Design, content, and fieldwork procedures of the COVID-19 Psychological Research Consortium (C19PRC) Study – Wave 4

Orla McBride, Sarah Butter, Jamie Murphy, M Shevlin, Todd Hartman, Kate Bennett, Thomas VA Stocks, Alex Lloyd, Ryan McKay, Jilly Gibson Miller, Liat Levita, Liam Mason, Anton P Martinez, Philip Hyland, Frederique Vallieres, Thanos Karatzias, Carmen Valiente, Carmelo Vazquez, Richard Bentall

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Abstract

Objectives: This paper outlines fieldwork procedures for Wave 4 of the COVID-19 Psychological Research Consortium (C19PRC) Study in the UK during November-December 2020. Methods: Respondents provided data on socio-political attitudes, beliefs, and behaviours, and mental health disorders (anxiety, depression, and posttraumatic stress). In Phase 1, adults (N=2878) were reinvited to participate. At Phase 2, new recruitment: (i) replenished the longitudinal strand to account for attrition; and (ii) oversampled from the devolved UK nations to facilitate robust between-country analyses for core study outcomes. Weights were calculated using a survey raking algorithm to ensure the longitudinal panel was representative of the baseline sample characteristics. Results: In Phase 1, 1796 adults were successfully recontacted and provided full interviews at Wave 4 (62.4% retention rate). In Phase 2, 292 new respondents were recruited to replenish the panel, as well as 1779 adults from Wales, Scotland, and Northern Ireland, who were representative of the socio-political composition of the adult populations in these nations. The raking procedure successfully re-balanced the longitudinal panel to within 1% of population estimates for selected socio-demographic characteristics. Conclusion: The C19PRC Study offers a unique opportunity to facilitate and stimulate interdisciplinary research addressing important public health questions relating to the COVID-19 pandemic.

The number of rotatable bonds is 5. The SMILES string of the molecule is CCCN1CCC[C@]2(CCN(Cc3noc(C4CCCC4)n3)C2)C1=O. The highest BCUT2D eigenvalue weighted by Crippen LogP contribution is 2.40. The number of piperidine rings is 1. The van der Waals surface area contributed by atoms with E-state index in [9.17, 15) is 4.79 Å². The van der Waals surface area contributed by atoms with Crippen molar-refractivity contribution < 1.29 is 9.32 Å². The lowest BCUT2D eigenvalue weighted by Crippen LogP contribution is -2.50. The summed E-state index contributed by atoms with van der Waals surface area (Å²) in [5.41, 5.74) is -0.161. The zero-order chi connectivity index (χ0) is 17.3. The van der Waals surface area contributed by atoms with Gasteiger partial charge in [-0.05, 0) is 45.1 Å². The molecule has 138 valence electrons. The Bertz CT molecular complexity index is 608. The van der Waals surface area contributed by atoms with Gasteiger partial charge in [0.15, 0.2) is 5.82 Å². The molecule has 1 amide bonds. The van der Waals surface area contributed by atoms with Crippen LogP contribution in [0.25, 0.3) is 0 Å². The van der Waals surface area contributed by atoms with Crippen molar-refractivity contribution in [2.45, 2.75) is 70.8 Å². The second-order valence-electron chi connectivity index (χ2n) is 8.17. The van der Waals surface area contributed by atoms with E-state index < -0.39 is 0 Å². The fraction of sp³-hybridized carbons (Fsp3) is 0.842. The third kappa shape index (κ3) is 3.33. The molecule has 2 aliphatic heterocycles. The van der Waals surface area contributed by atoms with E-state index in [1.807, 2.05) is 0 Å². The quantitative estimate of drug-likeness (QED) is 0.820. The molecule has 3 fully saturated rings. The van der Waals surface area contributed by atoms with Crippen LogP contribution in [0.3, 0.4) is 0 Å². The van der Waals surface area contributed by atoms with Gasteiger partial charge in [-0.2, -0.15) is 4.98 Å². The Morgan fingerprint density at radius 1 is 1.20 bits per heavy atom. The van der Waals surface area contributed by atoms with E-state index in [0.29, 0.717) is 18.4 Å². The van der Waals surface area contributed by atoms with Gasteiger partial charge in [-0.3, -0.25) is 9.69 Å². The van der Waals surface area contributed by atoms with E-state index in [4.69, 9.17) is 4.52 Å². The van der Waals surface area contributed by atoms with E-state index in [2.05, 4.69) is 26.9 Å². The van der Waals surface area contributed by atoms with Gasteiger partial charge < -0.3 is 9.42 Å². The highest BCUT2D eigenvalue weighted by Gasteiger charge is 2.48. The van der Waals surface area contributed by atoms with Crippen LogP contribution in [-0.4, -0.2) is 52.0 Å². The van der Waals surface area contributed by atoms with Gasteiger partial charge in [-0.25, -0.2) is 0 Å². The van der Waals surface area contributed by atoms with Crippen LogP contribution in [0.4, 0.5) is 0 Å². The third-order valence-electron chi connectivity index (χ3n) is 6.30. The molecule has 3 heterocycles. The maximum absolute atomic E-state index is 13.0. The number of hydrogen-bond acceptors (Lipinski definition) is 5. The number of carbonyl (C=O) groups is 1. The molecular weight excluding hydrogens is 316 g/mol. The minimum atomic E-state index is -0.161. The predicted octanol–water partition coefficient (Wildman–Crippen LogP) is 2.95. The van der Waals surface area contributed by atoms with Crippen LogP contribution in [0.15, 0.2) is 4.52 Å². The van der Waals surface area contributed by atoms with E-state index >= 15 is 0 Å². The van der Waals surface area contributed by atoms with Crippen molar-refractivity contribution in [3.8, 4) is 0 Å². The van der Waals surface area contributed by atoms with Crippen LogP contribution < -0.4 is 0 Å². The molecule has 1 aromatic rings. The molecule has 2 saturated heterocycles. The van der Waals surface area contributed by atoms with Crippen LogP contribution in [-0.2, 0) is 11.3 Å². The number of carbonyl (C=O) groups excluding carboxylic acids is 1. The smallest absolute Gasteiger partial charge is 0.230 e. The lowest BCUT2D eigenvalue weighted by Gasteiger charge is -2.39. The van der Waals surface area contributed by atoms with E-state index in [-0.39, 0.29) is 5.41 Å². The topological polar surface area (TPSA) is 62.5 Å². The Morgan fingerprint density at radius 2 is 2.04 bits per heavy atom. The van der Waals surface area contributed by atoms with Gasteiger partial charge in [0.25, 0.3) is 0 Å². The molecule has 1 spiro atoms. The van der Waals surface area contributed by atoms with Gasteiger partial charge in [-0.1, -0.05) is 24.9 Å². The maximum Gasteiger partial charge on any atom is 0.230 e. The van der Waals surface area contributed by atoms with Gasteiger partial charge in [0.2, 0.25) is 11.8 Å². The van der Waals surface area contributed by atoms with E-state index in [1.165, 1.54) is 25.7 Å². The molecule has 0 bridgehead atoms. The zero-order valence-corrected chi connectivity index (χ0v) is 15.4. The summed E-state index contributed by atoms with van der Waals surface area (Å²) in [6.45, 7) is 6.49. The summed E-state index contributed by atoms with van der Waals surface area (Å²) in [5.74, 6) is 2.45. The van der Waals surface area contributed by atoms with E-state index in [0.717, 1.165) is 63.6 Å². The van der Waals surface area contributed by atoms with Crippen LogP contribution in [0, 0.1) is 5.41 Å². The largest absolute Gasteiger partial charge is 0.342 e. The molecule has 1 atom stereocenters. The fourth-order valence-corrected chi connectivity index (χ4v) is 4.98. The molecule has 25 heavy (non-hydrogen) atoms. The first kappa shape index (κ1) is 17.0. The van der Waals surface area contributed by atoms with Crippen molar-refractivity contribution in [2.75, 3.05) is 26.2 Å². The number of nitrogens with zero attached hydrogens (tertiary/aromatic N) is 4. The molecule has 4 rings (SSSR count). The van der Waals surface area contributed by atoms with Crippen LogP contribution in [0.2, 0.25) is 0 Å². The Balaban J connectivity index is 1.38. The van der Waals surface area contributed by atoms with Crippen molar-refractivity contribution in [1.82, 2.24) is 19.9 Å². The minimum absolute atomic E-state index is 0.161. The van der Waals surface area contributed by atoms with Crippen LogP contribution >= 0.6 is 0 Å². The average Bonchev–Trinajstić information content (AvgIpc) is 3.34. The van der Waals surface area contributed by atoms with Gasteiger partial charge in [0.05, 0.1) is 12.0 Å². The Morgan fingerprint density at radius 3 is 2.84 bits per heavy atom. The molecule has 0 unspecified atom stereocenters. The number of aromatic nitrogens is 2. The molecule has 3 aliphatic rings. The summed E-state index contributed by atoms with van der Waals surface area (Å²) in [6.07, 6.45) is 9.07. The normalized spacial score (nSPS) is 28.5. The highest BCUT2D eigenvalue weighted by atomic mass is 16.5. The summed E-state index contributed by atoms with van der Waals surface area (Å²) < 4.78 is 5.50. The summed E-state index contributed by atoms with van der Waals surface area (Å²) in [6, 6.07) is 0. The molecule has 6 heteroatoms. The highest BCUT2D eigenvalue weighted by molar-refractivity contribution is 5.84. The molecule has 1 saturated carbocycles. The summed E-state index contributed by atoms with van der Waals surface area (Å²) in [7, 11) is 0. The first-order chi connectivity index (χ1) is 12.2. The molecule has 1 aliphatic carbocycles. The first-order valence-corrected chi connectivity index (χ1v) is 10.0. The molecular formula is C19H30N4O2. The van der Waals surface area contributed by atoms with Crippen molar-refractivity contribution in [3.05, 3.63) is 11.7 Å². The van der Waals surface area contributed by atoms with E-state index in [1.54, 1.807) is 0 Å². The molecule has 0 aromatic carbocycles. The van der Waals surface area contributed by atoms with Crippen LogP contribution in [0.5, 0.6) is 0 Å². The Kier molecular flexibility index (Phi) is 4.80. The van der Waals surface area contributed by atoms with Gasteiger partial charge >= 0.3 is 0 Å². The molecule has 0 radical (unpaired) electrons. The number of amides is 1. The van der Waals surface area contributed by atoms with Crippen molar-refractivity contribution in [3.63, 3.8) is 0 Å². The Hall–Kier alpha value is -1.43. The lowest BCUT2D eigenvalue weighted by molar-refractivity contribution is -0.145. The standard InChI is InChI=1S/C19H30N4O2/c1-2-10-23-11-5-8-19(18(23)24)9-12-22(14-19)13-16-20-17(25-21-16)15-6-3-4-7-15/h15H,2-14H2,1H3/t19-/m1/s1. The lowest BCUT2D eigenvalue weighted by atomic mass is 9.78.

Original languageEnglish
Article numbere1899
Pages (from-to)1-17
Number of pages17
JournalInternational Journal of Methods in Psychiatric Research
Early online date5 Nov 2021
DOIs
Publication statusE-pub ahead of print - 5 Nov 2021

Keywords

  • Longitudinal
  • Survey
  • psychology
  • COVID-19
  • methods
  • Attrition.

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